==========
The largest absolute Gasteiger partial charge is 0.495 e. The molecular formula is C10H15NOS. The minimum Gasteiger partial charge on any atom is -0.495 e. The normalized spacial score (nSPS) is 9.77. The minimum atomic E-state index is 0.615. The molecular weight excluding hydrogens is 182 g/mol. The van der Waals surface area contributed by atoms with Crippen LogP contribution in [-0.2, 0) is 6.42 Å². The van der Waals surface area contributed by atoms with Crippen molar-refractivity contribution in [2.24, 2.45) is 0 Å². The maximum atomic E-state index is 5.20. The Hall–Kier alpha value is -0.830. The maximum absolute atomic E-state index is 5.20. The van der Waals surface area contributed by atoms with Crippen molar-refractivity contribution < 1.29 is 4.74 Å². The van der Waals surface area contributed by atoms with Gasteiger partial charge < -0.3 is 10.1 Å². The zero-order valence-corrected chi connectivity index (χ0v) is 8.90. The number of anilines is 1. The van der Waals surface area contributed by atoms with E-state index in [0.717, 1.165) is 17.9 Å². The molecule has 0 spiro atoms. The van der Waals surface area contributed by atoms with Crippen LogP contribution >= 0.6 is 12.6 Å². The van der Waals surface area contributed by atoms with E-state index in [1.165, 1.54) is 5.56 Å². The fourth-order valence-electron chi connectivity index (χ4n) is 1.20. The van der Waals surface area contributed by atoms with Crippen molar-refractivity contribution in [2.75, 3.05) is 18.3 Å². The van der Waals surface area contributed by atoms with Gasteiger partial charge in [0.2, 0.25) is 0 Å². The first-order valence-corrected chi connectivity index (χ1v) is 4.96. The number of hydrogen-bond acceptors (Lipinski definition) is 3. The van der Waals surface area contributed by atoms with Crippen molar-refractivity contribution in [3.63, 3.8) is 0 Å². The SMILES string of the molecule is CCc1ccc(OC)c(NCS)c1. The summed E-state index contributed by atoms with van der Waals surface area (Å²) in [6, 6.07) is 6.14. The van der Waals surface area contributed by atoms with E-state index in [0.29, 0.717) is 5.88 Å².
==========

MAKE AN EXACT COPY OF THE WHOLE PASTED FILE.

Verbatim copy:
The largest absolute Gasteiger partial charge is 0.495 e. The molecular formula is C10H15NOS. The minimum Gasteiger partial charge on any atom is -0.495 e. The normalized spacial score (nSPS) is 9.77. The minimum atomic E-state index is 0.615. The molecular weight excluding hydrogens is 182 g/mol. The van der Waals surface area contributed by atoms with Crippen LogP contribution in [-0.2, 0) is 6.42 Å². The van der Waals surface area contributed by atoms with Crippen molar-refractivity contribution in [2.24, 2.45) is 0 Å². The maximum atomic E-state index is 5.20. The Hall–Kier alpha value is -0.830. The maximum absolute atomic E-state index is 5.20. The van der Waals surface area contributed by atoms with Crippen molar-refractivity contribution < 1.29 is 4.74 Å². The van der Waals surface area contributed by atoms with Gasteiger partial charge < -0.3 is 10.1 Å². The zero-order valence-corrected chi connectivity index (χ0v) is 8.90. The number of anilines is 1. The van der Waals surface area contributed by atoms with E-state index in [0.717, 1.165) is 17.9 Å². The molecule has 0 spiro atoms. The van der Waals surface area contributed by atoms with Crippen LogP contribution >= 0.6 is 12.6 Å². The van der Waals surface area contributed by atoms with E-state index in [1.165, 1.54) is 5.56 Å². The fourth-order valence-electron chi connectivity index (χ4n) is 1.20. The van der Waals surface area contributed by atoms with Crippen molar-refractivity contribution in [2.75, 3.05) is 18.3 Å². The van der Waals surface area contributed by atoms with Gasteiger partial charge in [0.2, 0.25) is 0 Å². The first-order valence-corrected chi connectivity index (χ1v) is 4.96. The number of hydrogen-bond acceptors (Lipinski definition) is 3. The van der Waals surface area contributed by atoms with Crippen molar-refractivity contribution in [3.63, 3.8) is 0 Å². The SMILES string of the molecule is CCc1ccc(OC)c(NCS)c1. The summed E-state index contributed by atoms with van der Waals surface area (Å²) in [6, 6.07) is 6.14. The van der Waals surface area contributed by atoms with E-state index in [0.29, 0.717) is 5.88 Å².